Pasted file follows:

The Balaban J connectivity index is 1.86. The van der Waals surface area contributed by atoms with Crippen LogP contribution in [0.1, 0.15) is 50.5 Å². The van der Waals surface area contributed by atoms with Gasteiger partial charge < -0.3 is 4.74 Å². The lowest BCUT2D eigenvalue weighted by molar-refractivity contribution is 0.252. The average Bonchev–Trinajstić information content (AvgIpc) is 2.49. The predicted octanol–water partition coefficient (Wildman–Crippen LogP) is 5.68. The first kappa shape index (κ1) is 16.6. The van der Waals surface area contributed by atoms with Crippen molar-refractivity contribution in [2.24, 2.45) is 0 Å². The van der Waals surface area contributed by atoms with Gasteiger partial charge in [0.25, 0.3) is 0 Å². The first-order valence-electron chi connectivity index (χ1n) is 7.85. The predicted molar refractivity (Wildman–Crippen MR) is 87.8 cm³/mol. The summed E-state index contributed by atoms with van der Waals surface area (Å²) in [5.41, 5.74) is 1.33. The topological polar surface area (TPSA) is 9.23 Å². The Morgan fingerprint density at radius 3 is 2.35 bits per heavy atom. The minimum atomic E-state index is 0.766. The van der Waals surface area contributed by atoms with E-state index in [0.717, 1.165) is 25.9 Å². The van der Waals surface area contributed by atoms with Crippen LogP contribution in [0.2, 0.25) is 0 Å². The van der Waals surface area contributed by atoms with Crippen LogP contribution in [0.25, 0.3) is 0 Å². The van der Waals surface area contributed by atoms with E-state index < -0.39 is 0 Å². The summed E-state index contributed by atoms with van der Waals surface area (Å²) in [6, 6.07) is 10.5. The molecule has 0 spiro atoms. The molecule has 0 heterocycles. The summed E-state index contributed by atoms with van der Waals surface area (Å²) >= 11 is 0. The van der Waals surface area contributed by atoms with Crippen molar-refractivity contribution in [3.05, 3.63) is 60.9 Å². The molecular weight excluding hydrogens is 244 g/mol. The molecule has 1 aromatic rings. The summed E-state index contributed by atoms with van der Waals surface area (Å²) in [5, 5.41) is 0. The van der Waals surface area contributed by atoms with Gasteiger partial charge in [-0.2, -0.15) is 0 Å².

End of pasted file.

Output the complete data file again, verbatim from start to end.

The Balaban J connectivity index is 1.86. The van der Waals surface area contributed by atoms with Crippen LogP contribution in [0.1, 0.15) is 50.5 Å². The van der Waals surface area contributed by atoms with Gasteiger partial charge < -0.3 is 4.74 Å². The lowest BCUT2D eigenvalue weighted by molar-refractivity contribution is 0.252. The average Bonchev–Trinajstić information content (AvgIpc) is 2.49. The predicted octanol–water partition coefficient (Wildman–Crippen LogP) is 5.68. The first kappa shape index (κ1) is 16.6. The van der Waals surface area contributed by atoms with Crippen molar-refractivity contribution in [2.24, 2.45) is 0 Å². The van der Waals surface area contributed by atoms with Gasteiger partial charge in [0.25, 0.3) is 0 Å². The first-order valence-electron chi connectivity index (χ1n) is 7.85. The predicted molar refractivity (Wildman–Crippen MR) is 87.8 cm³/mol. The summed E-state index contributed by atoms with van der Waals surface area (Å²) in [5.41, 5.74) is 1.33. The topological polar surface area (TPSA) is 9.23 Å². The Morgan fingerprint density at radius 3 is 2.35 bits per heavy atom. The minimum atomic E-state index is 0.766. The van der Waals surface area contributed by atoms with E-state index in [0.717, 1.165) is 25.9 Å². The van der Waals surface area contributed by atoms with Crippen LogP contribution in [0.2, 0.25) is 0 Å². The van der Waals surface area contributed by atoms with Crippen LogP contribution in [0.25, 0.3) is 0 Å². The van der Waals surface area contributed by atoms with E-state index < -0.39 is 0 Å². The summed E-state index contributed by atoms with van der Waals surface area (Å²) in [6, 6.07) is 10.5. The molecule has 0 spiro atoms. The molecule has 0 heterocycles. The summed E-state index contributed by atoms with van der Waals surface area (Å²) >= 11 is 0. The van der Waals surface area contributed by atoms with Crippen molar-refractivity contribution in [3.05, 3.63) is 60.9 Å². The molecular weight excluding hydrogens is 244 g/mol. The molecule has 1 aromatic rings. The summed E-state index contributed by atoms with van der Waals surface area (Å²) in [5, 5.41) is 0. The van der Waals surface area contributed by atoms with Gasteiger partial charge in [-0.2, -0.15) is 0 Å².